Monday, May 17, 2010

2009 winter crop Nantou Mingjian Tsui-Yui oolong

As the name of this article suggests, this is tea from Mingjian township, located in Nantou County, one of the most productive tea regions in Taiwan. Although these teas are quite massively produced, they still maintain decent quality and are, on Taiwan, very popular for everyday drinking.
There are generally two types of Tsui-Yui (also called Green jade) tea, one being labeled “light” and the other one “medium”. These two teas actually vary a lot, as the first one is a newer invention, accommodated to, in my opinion, bigger demand of those sweet, floral oolong teas nowadays (great example is Chinese Tie Guan Yin, which is originally supposed to be on quite a high oxidation level, but lightly oxidized versions are much more popular, at least in Europe) and the second one is more traditionally processed, being darker in color and whole character.
This is the second type.

Typically for this kind of tea, leaves are curled into little balls, which are, in this case, even smaller than in most Taiwanese oolongs. They are also a little bit darker, but the difference between light and medium version isn’t that big in color.
Smell of dry leaf is more roasted-like, with tones of chocolate and almond typical for amber oolongs, but also floral, fruity notes of lighter oxidized ones. This tea is labeled as “medium” oxidized, so this is all expectable.

Infusion color is honey-gold, really bold and with smell of flowers. This tea is, as most Taiwanese oolongs, able to produce several great infusions, all of them full and rich in taste. As a result of stronger oxidation, it’s a bit more spicy and “deeper” in taste, smell and whole character. A little bit of decent astringency is also present.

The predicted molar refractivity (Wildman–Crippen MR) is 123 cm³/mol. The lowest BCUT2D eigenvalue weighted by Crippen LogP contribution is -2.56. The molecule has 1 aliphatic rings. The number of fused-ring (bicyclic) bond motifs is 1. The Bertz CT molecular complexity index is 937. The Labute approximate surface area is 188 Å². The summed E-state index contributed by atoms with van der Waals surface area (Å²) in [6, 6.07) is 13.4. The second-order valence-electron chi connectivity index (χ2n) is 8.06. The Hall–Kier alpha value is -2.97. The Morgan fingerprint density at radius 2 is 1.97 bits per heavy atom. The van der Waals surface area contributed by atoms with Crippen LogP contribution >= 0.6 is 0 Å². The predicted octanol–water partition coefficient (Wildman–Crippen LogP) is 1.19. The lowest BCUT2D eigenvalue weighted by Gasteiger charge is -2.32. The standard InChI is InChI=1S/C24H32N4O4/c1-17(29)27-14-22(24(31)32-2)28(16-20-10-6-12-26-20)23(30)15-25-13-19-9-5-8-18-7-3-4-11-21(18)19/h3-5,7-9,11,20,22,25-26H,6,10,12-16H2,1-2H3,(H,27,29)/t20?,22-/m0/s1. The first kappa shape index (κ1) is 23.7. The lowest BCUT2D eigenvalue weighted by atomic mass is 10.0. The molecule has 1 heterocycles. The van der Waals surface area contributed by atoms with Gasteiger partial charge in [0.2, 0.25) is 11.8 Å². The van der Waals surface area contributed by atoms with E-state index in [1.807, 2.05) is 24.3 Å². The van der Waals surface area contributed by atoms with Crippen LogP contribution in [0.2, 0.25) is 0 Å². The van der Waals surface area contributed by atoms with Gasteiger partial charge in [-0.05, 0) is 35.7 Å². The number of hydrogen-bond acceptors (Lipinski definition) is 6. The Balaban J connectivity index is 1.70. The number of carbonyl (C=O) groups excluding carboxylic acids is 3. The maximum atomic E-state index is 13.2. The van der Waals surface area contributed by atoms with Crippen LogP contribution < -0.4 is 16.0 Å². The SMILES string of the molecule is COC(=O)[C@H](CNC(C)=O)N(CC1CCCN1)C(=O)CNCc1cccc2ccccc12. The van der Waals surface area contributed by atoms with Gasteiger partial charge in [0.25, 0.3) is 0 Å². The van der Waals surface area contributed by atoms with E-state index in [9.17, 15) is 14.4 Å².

Taste doesn’t change that much in further infusions; instead of that, it maintains the same mild, delightful character and vivid aftertaste with noticeable roasted tones.

I once again am tea-drunk. And once again, it feels better than anything else.


  1. Being tea drunk is definitely a great state of mind! =]
    The green oolongs are more popular everywhere. It is hard to find a decent amber oolong (besides wuyi) anywhere. I do like green oolongs, don't get me wrong, but there is something special about amber oolongs. Dark roast oolongs are quite a treat as well! Hopefully demand for the dark oolongs will rise and production and quality will increase. Fingers Crossed!

  2. William,
    I think this is connected with the general popularization of green tea as a health product nowadays and, therefore, also green oolongs, as their health effects are similar and their taste is even less astringent, so even people who normally don't appreciate tea can understand their taste and enjoy them.
    I have luck to live in central Europe, where we really have a big tea market and, therefore, also a lot of top-quality amber oolongs mostly from China and Taiwan, but this trend of more and more green oolongs on the market every year is markedly present here, too.
    However, I also hope that it will stop and, slowly, even reverse ;)


    As soon as my head and limbs begin to get heavy, and I start giggling, I know its a great session. Hell yeah, tea is the best drug.

    Too bad only some teas have that effect. :/

    Tie Guan Yin is a favourite of mine. I love the sweet apricot flavour and eggy edge. I wouldn't mind trying some darker oolong. Looks pretty good.